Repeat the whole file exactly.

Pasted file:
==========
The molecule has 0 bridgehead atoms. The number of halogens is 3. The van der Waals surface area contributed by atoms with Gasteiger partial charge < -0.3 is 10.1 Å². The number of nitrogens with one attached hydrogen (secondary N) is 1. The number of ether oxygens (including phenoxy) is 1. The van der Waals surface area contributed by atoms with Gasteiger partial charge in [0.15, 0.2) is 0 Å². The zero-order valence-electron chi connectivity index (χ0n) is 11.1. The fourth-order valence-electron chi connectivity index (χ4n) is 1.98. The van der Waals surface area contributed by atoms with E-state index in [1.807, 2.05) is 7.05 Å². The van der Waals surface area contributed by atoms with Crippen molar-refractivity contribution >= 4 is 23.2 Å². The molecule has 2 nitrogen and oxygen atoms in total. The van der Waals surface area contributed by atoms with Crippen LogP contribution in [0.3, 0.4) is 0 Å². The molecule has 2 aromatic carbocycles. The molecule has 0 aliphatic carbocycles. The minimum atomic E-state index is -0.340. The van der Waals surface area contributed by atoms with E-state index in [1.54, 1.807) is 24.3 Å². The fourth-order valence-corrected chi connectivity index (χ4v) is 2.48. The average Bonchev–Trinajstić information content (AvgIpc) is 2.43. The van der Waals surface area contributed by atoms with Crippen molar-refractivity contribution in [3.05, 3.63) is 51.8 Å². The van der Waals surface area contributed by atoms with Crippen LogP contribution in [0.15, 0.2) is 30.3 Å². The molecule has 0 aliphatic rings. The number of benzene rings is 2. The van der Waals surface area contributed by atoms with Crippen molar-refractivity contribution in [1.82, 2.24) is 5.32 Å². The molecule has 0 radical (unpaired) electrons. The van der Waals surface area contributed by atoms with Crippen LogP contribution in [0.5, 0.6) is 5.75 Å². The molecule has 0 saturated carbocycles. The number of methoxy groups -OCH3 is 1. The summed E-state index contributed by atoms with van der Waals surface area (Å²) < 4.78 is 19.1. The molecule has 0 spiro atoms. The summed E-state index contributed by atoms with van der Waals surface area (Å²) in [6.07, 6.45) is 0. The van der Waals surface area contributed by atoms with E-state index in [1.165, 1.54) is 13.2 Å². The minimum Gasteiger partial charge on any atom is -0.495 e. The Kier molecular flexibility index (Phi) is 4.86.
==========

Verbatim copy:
The molecule has 0 bridgehead atoms. The number of halogens is 3. The van der Waals surface area contributed by atoms with Gasteiger partial charge < -0.3 is 10.1 Å². The number of nitrogens with one attached hydrogen (secondary N) is 1. The number of ether oxygens (including phenoxy) is 1. The van der Waals surface area contributed by atoms with Gasteiger partial charge in [0.15, 0.2) is 0 Å². The zero-order valence-electron chi connectivity index (χ0n) is 11.1. The fourth-order valence-electron chi connectivity index (χ4n) is 1.98. The van der Waals surface area contributed by atoms with E-state index in [1.807, 2.05) is 7.05 Å². The van der Waals surface area contributed by atoms with Crippen molar-refractivity contribution >= 4 is 23.2 Å². The molecule has 2 nitrogen and oxygen atoms in total. The van der Waals surface area contributed by atoms with Crippen LogP contribution in [0.3, 0.4) is 0 Å². The molecule has 2 aromatic carbocycles. The molecule has 0 aliphatic carbocycles. The minimum atomic E-state index is -0.340. The van der Waals surface area contributed by atoms with E-state index in [1.54, 1.807) is 24.3 Å². The fourth-order valence-corrected chi connectivity index (χ4v) is 2.48. The average Bonchev–Trinajstić information content (AvgIpc) is 2.43. The van der Waals surface area contributed by atoms with Crippen molar-refractivity contribution in [3.05, 3.63) is 51.8 Å². The van der Waals surface area contributed by atoms with Crippen LogP contribution in [0.15, 0.2) is 30.3 Å². The molecule has 0 aliphatic rings. The number of benzene rings is 2. The van der Waals surface area contributed by atoms with Crippen molar-refractivity contribution in [1.82, 2.24) is 5.32 Å². The molecule has 0 radical (unpaired) electrons. The van der Waals surface area contributed by atoms with Crippen LogP contribution in [0.5, 0.6) is 5.75 Å². The molecule has 0 saturated carbocycles. The number of methoxy groups -OCH3 is 1. The summed E-state index contributed by atoms with van der Waals surface area (Å²) < 4.78 is 19.1. The molecule has 0 spiro atoms. The summed E-state index contributed by atoms with van der Waals surface area (Å²) in [6.07, 6.45) is 0. The van der Waals surface area contributed by atoms with E-state index in [1.165, 1.54) is 13.2 Å². The minimum Gasteiger partial charge on any atom is -0.495 e. The Kier molecular flexibility index (Phi) is 4.86.